# Predicting precipitation

The reaction quotient ($\displaystyle Q$) can be used in the context of solubility. It is calculated in exactly the same way as
$\displaystyle K_{\text{sp}}$,
except the solution is not necessarily saturated. We call this value the *trial ion product*, and we compare it with
$\displaystyle K_{\text{sp}}$
to predict precipitation:

- $\displaystyle Q = K_{\text{sp}} \Rightarrow$ saturated: no more solute can be dissolved
- $\displaystyle Q < K_{\text{sp}} \Rightarrow$ unsaturated: more solute can still be dissolved
- $\displaystyle Q > K_{\text{sp}} \Rightarrow$ supersaturated: extra solute will precipitate

## Example

If 25.0 mL of 0.010 mol/L silver nitrate is mixed with 25.0 mL of 0.0050 mol/L potassium chloride, will a precipitate form? The solubility product constant for silver chloride is 1.8 × 10^{−10}.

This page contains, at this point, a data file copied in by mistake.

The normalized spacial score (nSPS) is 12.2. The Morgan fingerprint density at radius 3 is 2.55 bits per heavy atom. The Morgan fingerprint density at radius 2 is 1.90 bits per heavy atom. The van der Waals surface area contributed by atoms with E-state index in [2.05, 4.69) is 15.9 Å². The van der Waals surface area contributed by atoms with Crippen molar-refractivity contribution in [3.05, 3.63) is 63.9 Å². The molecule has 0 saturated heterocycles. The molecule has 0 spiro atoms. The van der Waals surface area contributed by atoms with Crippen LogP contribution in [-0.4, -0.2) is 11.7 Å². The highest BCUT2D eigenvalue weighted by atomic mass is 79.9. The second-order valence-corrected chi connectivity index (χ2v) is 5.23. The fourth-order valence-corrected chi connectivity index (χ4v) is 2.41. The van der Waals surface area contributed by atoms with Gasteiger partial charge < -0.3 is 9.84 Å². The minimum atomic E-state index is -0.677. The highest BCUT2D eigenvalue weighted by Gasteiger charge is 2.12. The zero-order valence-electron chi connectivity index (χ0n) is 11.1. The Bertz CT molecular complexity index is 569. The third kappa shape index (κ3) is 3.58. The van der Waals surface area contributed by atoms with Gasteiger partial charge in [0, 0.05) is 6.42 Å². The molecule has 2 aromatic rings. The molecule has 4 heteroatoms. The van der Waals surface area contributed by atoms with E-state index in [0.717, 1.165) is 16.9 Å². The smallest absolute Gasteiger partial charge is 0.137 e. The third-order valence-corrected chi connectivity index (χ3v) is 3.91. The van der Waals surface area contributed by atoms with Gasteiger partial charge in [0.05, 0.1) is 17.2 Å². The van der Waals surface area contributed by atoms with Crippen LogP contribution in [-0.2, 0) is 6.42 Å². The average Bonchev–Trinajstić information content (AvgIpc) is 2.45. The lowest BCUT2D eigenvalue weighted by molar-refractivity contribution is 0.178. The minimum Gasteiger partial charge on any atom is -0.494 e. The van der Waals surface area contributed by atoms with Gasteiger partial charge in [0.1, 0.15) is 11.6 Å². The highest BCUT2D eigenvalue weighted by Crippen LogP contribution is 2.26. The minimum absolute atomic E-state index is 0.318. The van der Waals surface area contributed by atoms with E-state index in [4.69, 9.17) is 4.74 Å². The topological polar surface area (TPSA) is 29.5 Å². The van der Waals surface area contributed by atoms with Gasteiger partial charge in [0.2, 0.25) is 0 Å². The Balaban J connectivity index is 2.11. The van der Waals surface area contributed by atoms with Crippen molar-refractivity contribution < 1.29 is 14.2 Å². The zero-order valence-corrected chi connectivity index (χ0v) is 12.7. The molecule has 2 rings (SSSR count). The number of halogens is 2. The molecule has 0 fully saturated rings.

First, write the balanced double displacement reaction, consulting the solubility guidelines to figure out which products are aqueous:

AgNO_{3(aq)} + KCl_{(aq)} ⇌ KNO_{3(aq)} +
AgCl_{(s)}.

We can calculate the concentrations of the silver ion and chloride ion using
$\displaystyle V_{1} c_{1} = V_{2} c_{2}$.
The concentration of silver ions is equivalent to the concentration of AgNO_{3(aq)} once it is diluted to 50.0 mL, which we calculate to be 0.0050 mol/L. Using the same method, the concentration of chloride ions is 0.0025 mol/L.

Now we can write the solubility equilibrium equation:

AgCl_{(s)} ⇌ Ag^{+}_{(aq)} +
Cl^{−}_{(aq)}.

And calculate the trial ion product:

$\displaystyle Q = \left [ \text{Ag}^{+} \right ] \! \left [ \text{Cl}^{-} \right ] = \left ( 0.0050 \, \text{mol/L} \right ) \left ( 0.0025 \, \text{mol/L} \right ) = 1.3 \times 10^{- 5}$.

Since
$\displaystyle Q > K_{\text{sp}}$,
the answer is yes—a precipitate *will* form.